“I don’t want to give the prayer.” Austin stubbornly folded his arms across his chest and pushed both of his feet against the floor, as if he wanted them to grow roots and hold him there.
“It’s your turn,” Stacey told him.
“Everyone else has already done it,” Steven added.
Austin shook his head and looked down. No one could make him give the prayer, even if it was his turn.
“I’ll help you,” his Primary teacher, Sister Lee, offered. Austin looked up hopefully and almost smiled, but Steven’s next comment made him drop his gaze again.
“We’re too old to get help from the teacher.”
The other children nodded. But Sister Lee raised her hand to quiet them.
“Now, wait just a minute,” she said. “We’re never too old to ask for help.”
“Even to give the prayer?” Stacey asked.
Austin looked at her. Was it really that bad to ask for help with the prayer? He wondered what Sister Lee would say.
“We’re never too old to ask for help with anything,” Sister Lee replied. “How many of you need help taking the sacrament?”
Steven covered a snicker with his hand. Austin grinned at their teacher’s question.
“None of us do,” Stacey said.
“Let me tell you a story,” Sister Lee said with a twinkle in her eye. “When I was about your age, we used to have junior Sunday School on Sunday mornings, then we went home for lunch and returned to church later in the evening for sacrament meeting.”
“How weird!” Steven exclaimed, making a funny face.
“It does seem odd now, but then it was just the way we did things. During junior Sunday School, we took the sacrament. We sat in our classes instead of with our families.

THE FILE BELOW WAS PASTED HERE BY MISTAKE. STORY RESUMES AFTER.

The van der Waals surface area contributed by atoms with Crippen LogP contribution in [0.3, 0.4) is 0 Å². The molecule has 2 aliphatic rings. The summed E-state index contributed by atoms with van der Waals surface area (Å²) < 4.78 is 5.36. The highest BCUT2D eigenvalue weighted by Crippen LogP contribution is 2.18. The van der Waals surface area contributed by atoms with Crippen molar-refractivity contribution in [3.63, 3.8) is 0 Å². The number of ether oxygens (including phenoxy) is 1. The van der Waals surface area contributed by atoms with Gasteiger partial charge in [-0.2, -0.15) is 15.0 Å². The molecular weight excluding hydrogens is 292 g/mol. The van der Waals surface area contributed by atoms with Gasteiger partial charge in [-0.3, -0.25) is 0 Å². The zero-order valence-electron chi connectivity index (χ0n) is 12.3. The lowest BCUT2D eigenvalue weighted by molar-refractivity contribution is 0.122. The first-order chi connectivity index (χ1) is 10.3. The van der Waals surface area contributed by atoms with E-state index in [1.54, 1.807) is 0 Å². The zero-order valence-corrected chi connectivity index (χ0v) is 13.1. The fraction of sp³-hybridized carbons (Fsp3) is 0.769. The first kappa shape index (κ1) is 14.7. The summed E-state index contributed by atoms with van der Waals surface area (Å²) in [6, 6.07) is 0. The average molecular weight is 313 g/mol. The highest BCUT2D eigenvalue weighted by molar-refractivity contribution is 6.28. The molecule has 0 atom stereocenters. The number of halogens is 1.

“One day, I was sitting on the end of our row. When the deacon passed the sacrament to me, I looked up and realized how terribly big he was. I had never taken the sacrament tray from the deacon before. Usually I sat in the middle of my class, and one of the other children would pass it to me. I started to cry. I was very shy and afraid to take the sacrament from the deacon. Some of the children in the other classes noticed me crying and turned around to find out what was wrong. That just made everything worse. I was so embarrassed that I hid my face behind my teacher’s arm.”
“You were embarrassed to take the sacrament?” Austin asked.
“I was afraid of the big deacon,” Sister Lee explained. “My teacher thought I must not like the deacon, so she asked another one to come over and give me the sacrament. When I peeked out from behind her arm and saw another deacon, I cried harder.”
“Did you ever take the sacrament?” Steven asked.
“My teacher took it for me and held it in her hand until no one was watching. Then she quietly handed it to me. Each Sunday after that, she would always ask if I wanted her help.”
“You could have just asked her in the first place,” Stacey said.
“That’s right. Many times all we need to do is say, ‘Teacher, can you help me?’ And he or she will be right there to help you.”
“But we’re still too old to have help with prayers,” Steven insisted.
“Not really,” Sister Lee told him. “You would have thought I was old enough to take the sacrament without help, but you never know. That’s why we can never judge. Someone might seem able, but we don’t know what he or she is thinking.”
“Teachers like to help us,” Stacey observed.
“Even when we’re older,” Sister Lee agreed. “I’ve had teachers who worried about me, fussed over me, and prayed for me all my life. Even now, I have visiting teachers who do that. That’s just part of being a teacher; we’re here to help and we want to.”
Austin smiled at Sister Lee. “I want to say the prayer,” he told her. “I just can’t think of what to say. Teacher, can you help me?”
Sister Lee smiled and said, “Of course, Austin. I’d love to help.”